A summons is a document issued by a court, which begins the litigation process. There are a variety of different summonses, however, the most common is a combined summons and it is used for medical malpractice claims.
What is included in a summons?
A summons is usually a combination of two documents: the first is the summons itself and the second includes the particulars of the claim, where facts are set out and the relief being sought is identified. The names of the complainant or plaintiff (the person who is making the complaint) and the defendant or defendants (the person or group against whom the case is made) will appear on the document, together with the case number and the name of the court from which it was served.
It will explain that the defendant must indicate within a specified time period – usually 10 business days from when the summons was served – if they will defend the case. If you do not enter an appearance to defend within this time period, the plaintiff can apply for default judgement. This means that the relief sought may be granted without you providing any defence.
How is a summons served?
The Sheriff of the Court will personally serve the summons on the defendant or to a person who is older than 16, at the premises where the defendant works or lives.
Can you ignore a summons?
Although it might be tempting, ignoring a lawsuit will not make it go away and could result in the court awarding a money judgement against you by default. It is, therefore, essential that you instruct your attorney to formally notify the court, within the specified time period, that the matter will be defended on your behalf.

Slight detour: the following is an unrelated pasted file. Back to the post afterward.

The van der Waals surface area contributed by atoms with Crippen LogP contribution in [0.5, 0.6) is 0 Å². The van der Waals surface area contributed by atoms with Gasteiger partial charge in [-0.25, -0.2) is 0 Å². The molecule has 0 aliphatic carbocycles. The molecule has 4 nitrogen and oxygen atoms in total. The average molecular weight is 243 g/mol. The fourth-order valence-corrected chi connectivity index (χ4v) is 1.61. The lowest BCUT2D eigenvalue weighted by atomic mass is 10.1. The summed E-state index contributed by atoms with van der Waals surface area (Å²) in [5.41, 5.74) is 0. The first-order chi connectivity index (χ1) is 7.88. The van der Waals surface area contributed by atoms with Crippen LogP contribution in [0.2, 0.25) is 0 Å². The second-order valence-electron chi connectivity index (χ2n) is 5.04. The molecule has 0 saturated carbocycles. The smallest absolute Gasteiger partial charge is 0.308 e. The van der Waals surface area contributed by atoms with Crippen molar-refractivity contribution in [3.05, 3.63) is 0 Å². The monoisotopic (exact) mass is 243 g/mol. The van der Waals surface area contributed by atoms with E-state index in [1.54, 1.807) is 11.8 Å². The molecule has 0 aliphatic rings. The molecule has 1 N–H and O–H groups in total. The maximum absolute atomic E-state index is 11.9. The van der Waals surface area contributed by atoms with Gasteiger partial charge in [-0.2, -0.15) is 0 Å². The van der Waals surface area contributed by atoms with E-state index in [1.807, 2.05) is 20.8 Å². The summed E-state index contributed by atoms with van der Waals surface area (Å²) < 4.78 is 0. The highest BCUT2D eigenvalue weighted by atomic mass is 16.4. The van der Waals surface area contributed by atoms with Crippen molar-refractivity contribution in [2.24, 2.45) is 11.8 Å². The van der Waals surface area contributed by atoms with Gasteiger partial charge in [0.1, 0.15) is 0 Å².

What do you do first?
- Check that the document is a summons and not a subpoena or any other legal document.
- Take note of the date it was served, on whom it was served and the name of the court.
- Confirm that the description of the defendant defines you correctly.
- If the summons does not accurately describe you, if your address is incorrect or if the summons was not correctly served, you can refuse to accept it.
- You must then inform the sheriff that the defendant described in the summons is not you or the address is not yours.
- If the sheriff insists on leaving a copy, then immediately contact your professional indemnity provider.
What is your next step?
Contact your professional indemnity provider, who will then appoint attorneys on your behalf to defend you. You will need to discuss the legal process with your attorneys, as well as the claims made against you.
Secure all the patient’s records, as well as any other relevant information and documentation, and provide this, with a written report, to your attorneys. You must also identify and record the details of any expert witnesses who may assist your defence.
Your professional indemnity provider and your attorneys will manage the legal process and guide you through your preparations. They will serve a document, known as a notice of intention to defend the proceedings, on the plaintiff’s attorney and then to the court.
As the defendant, you will have to provide a plea within 20 days. The plea is your defence and response to the plaintiff’s claims as set out in the particulars of the claim. An advocate will also be briefed to appear on your behalf and present your case at court, should the matter not settle or be withdrawn.
At EthiQal, we are committed to protecting our doctors and keeping them in practice. Our in-house team of experienced medical and legal professionals will assess your situation and provide you with appropriate assistance and support. We also understand the devastating impact that receiving a summons or adverse patient outcome can cause and we can provide counselling by qualified experts.
Let us know how we can help you. For more information about this topic and our other medico-legal services, please contact EthiQal today on www.ethiqal.co.za.